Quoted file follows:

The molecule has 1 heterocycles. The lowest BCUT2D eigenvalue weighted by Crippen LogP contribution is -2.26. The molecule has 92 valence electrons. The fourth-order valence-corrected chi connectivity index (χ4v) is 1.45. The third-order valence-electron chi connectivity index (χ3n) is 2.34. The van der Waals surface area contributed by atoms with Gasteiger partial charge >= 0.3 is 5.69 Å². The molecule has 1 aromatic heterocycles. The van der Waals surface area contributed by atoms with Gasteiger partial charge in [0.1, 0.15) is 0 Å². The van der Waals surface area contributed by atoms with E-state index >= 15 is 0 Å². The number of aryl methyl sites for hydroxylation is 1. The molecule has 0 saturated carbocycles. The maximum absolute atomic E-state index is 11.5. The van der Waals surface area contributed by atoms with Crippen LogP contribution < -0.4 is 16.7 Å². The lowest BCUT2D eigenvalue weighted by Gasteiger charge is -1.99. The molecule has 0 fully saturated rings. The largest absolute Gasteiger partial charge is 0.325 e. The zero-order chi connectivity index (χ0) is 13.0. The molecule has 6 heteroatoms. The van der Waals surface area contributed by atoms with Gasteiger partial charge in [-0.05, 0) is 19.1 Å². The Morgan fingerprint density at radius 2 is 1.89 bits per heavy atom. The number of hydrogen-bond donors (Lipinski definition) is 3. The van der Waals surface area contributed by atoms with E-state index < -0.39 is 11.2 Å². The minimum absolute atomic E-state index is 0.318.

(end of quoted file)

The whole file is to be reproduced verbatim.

The molecule has 1 heterocycles. The lowest BCUT2D eigenvalue weighted by Crippen LogP contribution is -2.26. The molecule has 92 valence electrons. The fourth-order valence-corrected chi connectivity index (χ4v) is 1.45. The third-order valence-electron chi connectivity index (χ3n) is 2.34. The van der Waals surface area contributed by atoms with Gasteiger partial charge >= 0.3 is 5.69 Å². The molecule has 1 aromatic heterocycles. The van der Waals surface area contributed by atoms with Gasteiger partial charge in [0.1, 0.15) is 0 Å². The van der Waals surface area contributed by atoms with E-state index >= 15 is 0 Å². The number of aryl methyl sites for hydroxylation is 1. The molecule has 0 saturated carbocycles. The maximum absolute atomic E-state index is 11.5. The van der Waals surface area contributed by atoms with Crippen LogP contribution < -0.4 is 16.7 Å². The lowest BCUT2D eigenvalue weighted by Gasteiger charge is -1.99. The molecule has 0 fully saturated rings. The largest absolute Gasteiger partial charge is 0.325 e. The zero-order chi connectivity index (χ0) is 13.0. The molecule has 6 heteroatoms. The van der Waals surface area contributed by atoms with Gasteiger partial charge in [-0.05, 0) is 19.1 Å². The Morgan fingerprint density at radius 2 is 1.89 bits per heavy atom. The number of hydrogen-bond donors (Lipinski definition) is 3. The van der Waals surface area contributed by atoms with E-state index < -0.39 is 11.2 Å². The minimum absolute atomic E-state index is 0.318.